Book reviews provide a deep analysis of a text and examine the contents of a text. The purpose of a book review is not to retell the story, but more to evaluate it and decide on whether the book is something that you would recommend to another reader. A book review will provide opinions of the author as well as personal opinions. That said, it’s easy to make mistakes when creating a book review you, so below professional writers from a book review writing service CustomWritings will provide you with some tips on how you can avoid making these mistakes in your book review writing.
1. Over-focusing on the plot
If you do this it may come across that you are struggling to be critical. Therefore, a book review should not just be a description of the plot. You need to avoid just simply providing a full summary of the plot of the book. Instead, you need to discuss the major aspects of the plot so that your reader can get enough information as to whether the book is something that they think is worth reading. A book review needs to provide criticism, so if you’ve just written a review based on the plot, you haven’t actually looked at the characters, the quality, the themes, etc. If you fail to do this then why would a reader bother to read your review? The best thing to do is to avoid describing anything explicit with regards to the plot and don’t discuss anything that goes on after you’ve got halfway through the book.
2. Use of pronouns
Avoid mixing up pronouns so that your review doesn’t come across as sloppy. i.e don’t switch between ‘ reader,’ ‘we,’ ‘you,’ ‘one’ etc. Whatever type of pronoun you decide to use just remember to be consistent.
3. Meaningless arguments
This differs from being unclear and is more about using language that doesn’t fit and creating sentences that don’t cover the point that you were trying to make. To avoid doing this you need to ask somebody else to read your work and answer any questions that they then pose.
4. Avoid narcissism
When you are reviewing a book you want to avoid being narcissistic. Therefore, avoid using the word I and stay focused and what you are talking about. Additionally, you don’t need to talk about yourself as your name will be at the top of your book review! Therefore, it’s quite clear that the review is your opinion. Your review will have more authority and carry more weight if you’ve written it from a voice that doesn’t sound personal. At the end of the day, you are writing a book review you which needs to provide a purpose to the reader as well as the author. Always remember a book review is not an opportunity for you to blabber on. If your book review sounds more like a blog then it’s likely that that’s exactly the place where it should be published, as it will just come across as an amateur review.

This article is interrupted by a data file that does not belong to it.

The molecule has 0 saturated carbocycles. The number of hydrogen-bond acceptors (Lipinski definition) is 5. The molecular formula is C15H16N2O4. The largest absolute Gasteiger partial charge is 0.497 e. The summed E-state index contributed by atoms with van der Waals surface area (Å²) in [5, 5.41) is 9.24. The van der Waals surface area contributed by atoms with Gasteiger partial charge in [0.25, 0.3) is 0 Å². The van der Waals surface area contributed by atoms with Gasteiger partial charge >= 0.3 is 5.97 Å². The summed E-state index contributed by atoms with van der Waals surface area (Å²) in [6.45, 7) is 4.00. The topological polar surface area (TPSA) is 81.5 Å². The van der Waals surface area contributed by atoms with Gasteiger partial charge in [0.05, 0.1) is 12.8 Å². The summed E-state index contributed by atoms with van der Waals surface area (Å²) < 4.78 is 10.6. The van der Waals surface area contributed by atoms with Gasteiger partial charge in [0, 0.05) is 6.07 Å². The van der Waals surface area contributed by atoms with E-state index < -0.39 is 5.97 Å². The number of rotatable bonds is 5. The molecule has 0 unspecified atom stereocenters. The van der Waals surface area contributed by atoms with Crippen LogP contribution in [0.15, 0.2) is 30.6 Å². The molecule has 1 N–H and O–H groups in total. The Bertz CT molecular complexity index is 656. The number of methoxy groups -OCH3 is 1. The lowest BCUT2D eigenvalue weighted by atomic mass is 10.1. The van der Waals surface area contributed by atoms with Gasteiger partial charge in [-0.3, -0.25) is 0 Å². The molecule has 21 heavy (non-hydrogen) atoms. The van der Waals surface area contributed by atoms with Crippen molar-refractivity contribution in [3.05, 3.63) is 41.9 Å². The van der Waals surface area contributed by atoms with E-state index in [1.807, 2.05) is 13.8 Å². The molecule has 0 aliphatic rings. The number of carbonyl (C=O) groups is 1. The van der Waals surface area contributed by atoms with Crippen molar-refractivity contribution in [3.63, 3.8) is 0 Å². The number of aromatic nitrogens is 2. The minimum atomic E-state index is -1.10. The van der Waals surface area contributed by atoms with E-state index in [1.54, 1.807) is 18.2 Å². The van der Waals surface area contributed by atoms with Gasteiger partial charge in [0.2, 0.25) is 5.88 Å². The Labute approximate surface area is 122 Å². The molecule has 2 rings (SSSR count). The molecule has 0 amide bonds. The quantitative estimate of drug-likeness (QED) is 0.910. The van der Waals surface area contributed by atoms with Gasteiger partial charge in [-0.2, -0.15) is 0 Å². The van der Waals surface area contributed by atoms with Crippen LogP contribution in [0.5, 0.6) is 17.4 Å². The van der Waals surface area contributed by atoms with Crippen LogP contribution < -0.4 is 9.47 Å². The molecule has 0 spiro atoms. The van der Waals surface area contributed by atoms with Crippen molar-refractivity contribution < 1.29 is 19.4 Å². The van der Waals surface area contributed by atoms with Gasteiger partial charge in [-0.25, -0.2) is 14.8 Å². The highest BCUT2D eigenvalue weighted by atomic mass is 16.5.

You may be happy to write a 3000-word book review, it doesn’t mean you should do that. People don’t have the time to read this amount of words so stick to 1000 words if that’s all that is needed to work.
Repetitiveness in a book review is likely to highlight any insecurities that you have about your own argument. So, you need to avoid repeating yourself in your review or it will just look like you’re not sure what your point of you actually is.
7. Steer clear of self-flattery
More common with new and younger writers, self-flattery in a book review is usually down to insecurity. Don’t feel that you need to justify why you are writing a book review, as this will come across very easily to your readers.
Sources that will help with book review writing
Below we will provide you with a handy guide of texts that you could purchase to help you master book review writing.
- Name: Writing a book review
- Author: Rebecca Graf
- Publisher: CreateSpace Independent Publishing Platform; 2 edition
- Year: 2015
This book provides you with handy hints related to writing a book review. It also looks at how you can write a book on picture books and audiobooks too. The book also provides insight on how to deal with writing a negative review.
- Name: Advanced Writing Skills For Students of English
- Author: Phil Williams
- Publisher: English Lessons Brighton
- Year: 2018
Learn how to get your message across and write in a way to keep your readers interested. This book also shows you how to use more complex language without baffling your readers. Additionally, you can learn how to write better and pay attention to grammar.
- Name: First You Write a Sentence
- Author: Joe Moran
- Publisher: Viking
- Year: 2018
If you’re struggling to find the right words or not sure how to form a particular paragraph or even a sentence, then this book is for you. Written in a light way, this book can be read for pleasure as well as to help you to become a better writer.
- Name: Writer’s Toolbox
- Author: Jamie Cat Callan
- Publisher: Chronicle Books; Pck edition
- Year: 2007
Created by a creative writing teacher, this kit will provide you with the equipment to get your writing brain in gear. The kit includes writing exercises, creative sample and prompts and aims to get you thinking in such a way that your creative juices begin to flow.
This is a collaborative post